And while alung its banks we stray, We see our loved ones o'er its tide
Still from our sight away, away. Where are they sped—they who return
No more to glad our longing eyes? They've passed from life's contracted bourne To land unseen, unknown, that lies
Beyond the river.
'Tis bid from view: but we may guess
How beautiful that realm must be, For gleamings of its loveliness,
In visions granted, oft we see. The very clouds that o'er it throw
Their veil, unraised for mortal sight, With gold and purple tintings glow, Reflected from the glorious light
Beyond the river.
And gentle airs, so sweet, bo calm,
Steal sometimes from that viewless sphere; The mourner feels their breath of balm,
And soothed sorrow dries the tear;
Entrancing sound that hither floats,
Beyond the river.
There are our loved ones in their rest;
They've crossed Time's river-now no more They heed the bubbles on its breast,
Nor feel the storms that sweep its shore: But there pure love can live-can last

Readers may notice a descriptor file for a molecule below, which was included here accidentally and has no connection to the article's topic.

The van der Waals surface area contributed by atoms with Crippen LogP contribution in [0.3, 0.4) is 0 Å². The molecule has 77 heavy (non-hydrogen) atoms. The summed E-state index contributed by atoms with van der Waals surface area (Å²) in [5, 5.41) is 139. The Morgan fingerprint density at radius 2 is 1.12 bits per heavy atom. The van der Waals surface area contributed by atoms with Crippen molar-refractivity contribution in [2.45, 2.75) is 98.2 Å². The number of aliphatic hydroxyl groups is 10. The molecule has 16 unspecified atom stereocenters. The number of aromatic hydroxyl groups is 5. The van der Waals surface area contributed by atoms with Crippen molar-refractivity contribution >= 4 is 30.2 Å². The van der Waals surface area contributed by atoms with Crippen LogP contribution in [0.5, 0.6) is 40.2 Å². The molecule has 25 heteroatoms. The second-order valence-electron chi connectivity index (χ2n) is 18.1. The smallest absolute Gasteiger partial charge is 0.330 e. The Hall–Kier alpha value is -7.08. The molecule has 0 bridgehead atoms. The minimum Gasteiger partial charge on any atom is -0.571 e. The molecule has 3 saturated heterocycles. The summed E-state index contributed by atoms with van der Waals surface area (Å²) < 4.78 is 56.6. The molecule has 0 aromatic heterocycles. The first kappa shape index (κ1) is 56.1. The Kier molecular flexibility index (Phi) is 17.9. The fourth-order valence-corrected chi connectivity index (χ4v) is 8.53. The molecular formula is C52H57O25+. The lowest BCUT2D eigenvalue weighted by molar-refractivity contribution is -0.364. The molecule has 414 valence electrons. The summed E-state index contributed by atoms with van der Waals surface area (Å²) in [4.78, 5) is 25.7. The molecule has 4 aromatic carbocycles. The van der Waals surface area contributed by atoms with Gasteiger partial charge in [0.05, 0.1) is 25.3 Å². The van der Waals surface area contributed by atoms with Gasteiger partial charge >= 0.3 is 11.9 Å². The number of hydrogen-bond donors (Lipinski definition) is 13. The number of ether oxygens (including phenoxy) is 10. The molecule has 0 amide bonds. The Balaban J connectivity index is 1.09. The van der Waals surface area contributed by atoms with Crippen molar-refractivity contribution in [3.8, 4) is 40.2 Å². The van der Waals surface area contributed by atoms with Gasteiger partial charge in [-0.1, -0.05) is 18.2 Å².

They look for us their home to share; When we in torn away have passed, What joyful greetings wait us there
Beyond the river.
THE PINE AND THE ROCK-OAK.
BY THE EDITOR.
I must now come to visions. Once, on a warm summer afternoon, I strayed away, in search of a place shady, cool, and silent for meditation. Soon, without knowing how I got there, I was on the green bank of a beautiful stream, overhung with far-reaching branches of thriving trees that stood upon its banks. Here I sat down at the root of an aged elm that had waved its branches over bank and stream for an hundred years.